Grounds for a Quiet Title Action

The grounds for a quiet title action are found in complaints alleging that the title to a piece of property is defective for some reason. Some of the more common grounds for a quiet title action include the following:

  • Boundary disputes between states, cities, or private citizens
  • Errors committed during the surveying of the property
  • Errors in the property’s deed, or in the legal description
  • Fraudulent transfer of ownership of the property, such as by the forging of a deed
  • Competing claims from lien holders

Typically, the grounds for a quiet title action make up the foundation of a lawsuit that is brought when the owner of a title is ambiguous. This means that it may not be clear who exactly holds the title to the property, and therefore it is necessary to bring the issue before the courts to establish rightful ownership. Once the court has determined who actually owns the property – who rightfully holds its title – a new title will be made and filed with the county recorder. This forms a new starting point for transferring the property to a new owner.

Quiet Title Example Involving Forged Deeds

An example of a quiet title action began in 1974, when Elsie Veatch passed away, leaving her property to Raymond Wesley Veatch, Jr., her father. Raymond died on March 20, 2006. After Raymond’s death, two forged deeds were recorded in the deed records of Fulton County. In these forged deeds, title was improperly transferred to man by the name of Antonio Simpson.

After both forged deeds were executed and recorded, a deed was recorded on November 8, 2006 that transferred the deed from Simpson to another man, Darryl Matthews. Matthews used the deed to take out a loan for more than $187,000 with First Magnus Financial Corporation, and the deed was eventually assigned to Aurora Loan Services, LLC.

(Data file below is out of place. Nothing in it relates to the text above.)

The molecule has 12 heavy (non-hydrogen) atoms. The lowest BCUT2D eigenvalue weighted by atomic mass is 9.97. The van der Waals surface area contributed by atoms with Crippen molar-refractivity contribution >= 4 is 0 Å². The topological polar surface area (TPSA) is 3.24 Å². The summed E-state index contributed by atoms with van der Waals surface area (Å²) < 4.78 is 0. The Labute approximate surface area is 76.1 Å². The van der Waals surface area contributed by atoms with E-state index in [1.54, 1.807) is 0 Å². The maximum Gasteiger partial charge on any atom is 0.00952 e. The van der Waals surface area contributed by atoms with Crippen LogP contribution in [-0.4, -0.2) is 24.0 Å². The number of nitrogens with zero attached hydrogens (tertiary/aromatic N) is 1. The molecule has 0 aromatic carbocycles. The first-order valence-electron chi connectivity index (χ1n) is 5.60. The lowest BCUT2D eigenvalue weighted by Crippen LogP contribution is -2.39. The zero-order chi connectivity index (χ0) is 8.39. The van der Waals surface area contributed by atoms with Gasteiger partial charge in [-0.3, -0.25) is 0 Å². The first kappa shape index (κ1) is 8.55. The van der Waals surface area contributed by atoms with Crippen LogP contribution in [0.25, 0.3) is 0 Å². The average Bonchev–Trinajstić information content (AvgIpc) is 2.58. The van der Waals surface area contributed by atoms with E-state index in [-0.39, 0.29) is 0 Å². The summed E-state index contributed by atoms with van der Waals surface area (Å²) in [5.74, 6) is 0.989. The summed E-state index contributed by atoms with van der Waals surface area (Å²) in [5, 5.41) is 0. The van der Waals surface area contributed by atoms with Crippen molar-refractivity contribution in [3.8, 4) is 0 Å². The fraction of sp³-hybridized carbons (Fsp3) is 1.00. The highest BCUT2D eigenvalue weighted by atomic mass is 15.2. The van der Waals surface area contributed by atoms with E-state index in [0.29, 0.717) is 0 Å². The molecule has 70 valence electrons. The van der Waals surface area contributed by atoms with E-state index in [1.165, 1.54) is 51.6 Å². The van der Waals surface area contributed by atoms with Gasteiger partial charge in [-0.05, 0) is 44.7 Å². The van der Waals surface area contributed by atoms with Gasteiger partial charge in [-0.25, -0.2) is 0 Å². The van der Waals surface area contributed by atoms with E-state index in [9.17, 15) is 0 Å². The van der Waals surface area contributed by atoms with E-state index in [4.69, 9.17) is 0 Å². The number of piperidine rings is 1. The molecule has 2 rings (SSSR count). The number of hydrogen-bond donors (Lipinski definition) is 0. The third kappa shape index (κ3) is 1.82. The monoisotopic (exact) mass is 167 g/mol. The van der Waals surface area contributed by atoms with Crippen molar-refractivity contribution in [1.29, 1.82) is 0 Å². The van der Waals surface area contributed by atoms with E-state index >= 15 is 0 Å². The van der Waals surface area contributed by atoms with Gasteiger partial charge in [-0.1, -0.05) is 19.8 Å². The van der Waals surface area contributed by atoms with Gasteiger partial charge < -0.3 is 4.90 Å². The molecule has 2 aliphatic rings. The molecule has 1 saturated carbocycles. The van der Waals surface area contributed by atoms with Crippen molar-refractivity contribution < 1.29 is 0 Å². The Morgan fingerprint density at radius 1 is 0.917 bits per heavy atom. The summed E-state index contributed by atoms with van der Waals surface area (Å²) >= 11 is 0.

One of the forged deeds was supposedly executed on May 19, 2006 by Elsie who, by that point, had already been dead for more than 30 years. This deed was obviously false. The other was supposedly executed by Raymond on March 15, 2006, which was also impossible because on that date, Raymond was lying in a coma.

John Macrelay Veatch, a personal representative of Raymond’s estate, and the person to whom the property should have been transferred upon Raymond’s death, discovered these forged deeds on September 5, 2007. He immediately filed an affidavit with the Fulton County land records stating that both deeds were false, and filed a petition with the court to quiet title. The trial court appointed a Special Master, which is a representative of the court who hears evidence on the judge’s behalf and makes recommendations to the judge insofar as how to handle the matter.

The Special Master concluded that Aurora was a legitimate purchaser of the deed, however the trial court disagreed. The court found that, because the deed was forged and therefore fraudulent, it was null and void and could not legally transfer title to anyone. Aurora appealed this decision to the Supreme Court of Georgia, which affirmed the trial court’s decision.

In its ruling, the Supreme Court noted that a forged deed is meaningless, and cannot transfer title to anyone. Even a real and valid purchaser who paid good money for the property cannot be granted good title by a forged deed. Because of this,

The Court held that the title to the property should indeed be vested in Veatch as the personal representative of Raymond’s property. Further, the Court held that the title was unencumbered by the security deed that Aurora had held due to the deed being invalid in the first place.

Related Legal Terms and Issues

  • Civil Lawsuit – A lawsuit brought about in court when one person claims to have suffered a loss due to the actions of another person.
  • EasementThe right to use someone else’s land for a specific purpose.
  • Lien – A charge that is placed upon a person’s property to ensure that the property owner satisfies a debt he owes to another person or entity.
  • Personal Property – Any item that is moveable and not fixed to real property.
  • Plaintiff – A person who brings a legal action against another person or entity, such as in a civil lawsuit, or criminal proceedings.
  • Real Property – Land and property attached or fixed directly to the land, including buildings and structures.
  • Survey – An assessment that is conducted to determine the exact amount of land that is owned by the property owner.